Results for - One Person Can Make A Difference
2,509 voters participated in this survey
1. Earlier this month, a group of 33 professionals gathered together to honour a man who none of them had ever met, but who had played a major part in them all achieving their dreams and success. The 33 strangers, who call themselves 'Dale's Kids', gathered around an old lunch pail to thank a man named Dale Schroeder who died in 2005, leaving behind $3 million in savings -- which paid the college tuition for each and everyone of these grateful adults. Schroeder was a hardworking carpenter, who never married, had no children, and worked for the same company for 67 years, and lived a very modest and humble life. When he died, in 2005, he has set up his will to send strangers to college as he never had the opportunity. These 33 strangers (all from his native Iowa) are now doctors, therapists, teachers and other professionals, all because of his generous gift. Do you think this was a generous thing for him to do?
2. Unlike college loans, none of the group will have to repay the money. Yet, there's just one thing Schroeder asked for in return. "All we ask is that you pay it forward," said his friend, Steven Nielson. "You can't pay it back, because Dale is gone, but you can remember him and you can emulate him." If you were in a position to do this, would you also help strangers or prefer to help people you know?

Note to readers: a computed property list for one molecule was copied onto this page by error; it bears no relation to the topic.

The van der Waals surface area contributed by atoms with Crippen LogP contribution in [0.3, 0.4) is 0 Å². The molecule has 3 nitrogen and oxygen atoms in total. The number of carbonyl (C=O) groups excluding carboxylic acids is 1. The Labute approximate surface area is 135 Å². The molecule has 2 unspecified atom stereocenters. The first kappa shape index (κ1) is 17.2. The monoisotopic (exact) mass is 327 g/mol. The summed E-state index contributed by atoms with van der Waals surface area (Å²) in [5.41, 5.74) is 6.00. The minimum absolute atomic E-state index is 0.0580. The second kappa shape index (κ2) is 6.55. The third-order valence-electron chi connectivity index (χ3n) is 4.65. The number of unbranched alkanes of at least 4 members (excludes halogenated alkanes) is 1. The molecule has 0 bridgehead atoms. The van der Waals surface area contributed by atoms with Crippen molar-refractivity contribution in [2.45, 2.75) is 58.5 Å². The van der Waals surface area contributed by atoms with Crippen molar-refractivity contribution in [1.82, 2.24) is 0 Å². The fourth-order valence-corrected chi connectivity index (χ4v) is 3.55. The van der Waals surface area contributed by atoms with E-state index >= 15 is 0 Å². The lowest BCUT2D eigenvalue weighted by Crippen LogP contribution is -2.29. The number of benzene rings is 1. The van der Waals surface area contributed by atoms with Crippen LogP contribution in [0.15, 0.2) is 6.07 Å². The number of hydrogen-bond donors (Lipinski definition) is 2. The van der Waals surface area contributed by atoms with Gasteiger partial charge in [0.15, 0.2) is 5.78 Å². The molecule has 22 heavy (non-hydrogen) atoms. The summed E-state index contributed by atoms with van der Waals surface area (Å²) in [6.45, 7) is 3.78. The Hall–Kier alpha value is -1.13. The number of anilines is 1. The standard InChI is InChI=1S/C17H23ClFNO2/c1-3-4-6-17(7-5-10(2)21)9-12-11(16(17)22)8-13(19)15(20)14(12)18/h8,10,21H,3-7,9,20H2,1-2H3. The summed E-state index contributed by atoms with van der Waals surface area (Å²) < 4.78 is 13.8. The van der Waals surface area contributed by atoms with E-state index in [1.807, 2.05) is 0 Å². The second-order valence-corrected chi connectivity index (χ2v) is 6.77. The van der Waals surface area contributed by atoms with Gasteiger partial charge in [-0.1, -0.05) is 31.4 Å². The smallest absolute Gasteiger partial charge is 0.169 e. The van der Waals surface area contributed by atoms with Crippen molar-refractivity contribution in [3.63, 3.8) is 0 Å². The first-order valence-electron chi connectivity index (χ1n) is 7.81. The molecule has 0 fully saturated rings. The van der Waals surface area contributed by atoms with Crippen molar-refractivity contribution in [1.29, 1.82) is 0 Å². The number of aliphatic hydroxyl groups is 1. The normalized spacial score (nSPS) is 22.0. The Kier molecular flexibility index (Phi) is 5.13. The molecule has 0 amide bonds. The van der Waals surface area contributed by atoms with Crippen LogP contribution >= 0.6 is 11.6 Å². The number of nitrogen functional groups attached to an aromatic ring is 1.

I would love to help strangers and make a difference in their lives
I would prefer to help people I know, and make a difference in their lives
Not sure what I would do if I was in this position
Hard to imagine even being in this position
I may help both strangers and those I know, spread the wealth around
3. In June of this year, Toronto's Hospital For Sick Children received a $100 million dollar donation from a single benefactor -- Peter Gilgan, the founder of Mattamy Homes, who previously donated $40 million to the hospital in 2012. This single donation is the biggest single donation ever to a hospital. Did you hear about this generous contribution?
4. You don't have to have $100 million or even $3 million to make a difference in someone's life. Sometimes the simplest of actions (such as letting someone go before you at the grocery store or giving someone change for a grocery cart) can make a big difference. Do you go out of your way to do little things to make a difference?
Not really out of my way, but I try if it's not too much effort
07/31/2019 Money 2509 39 By: Harriet56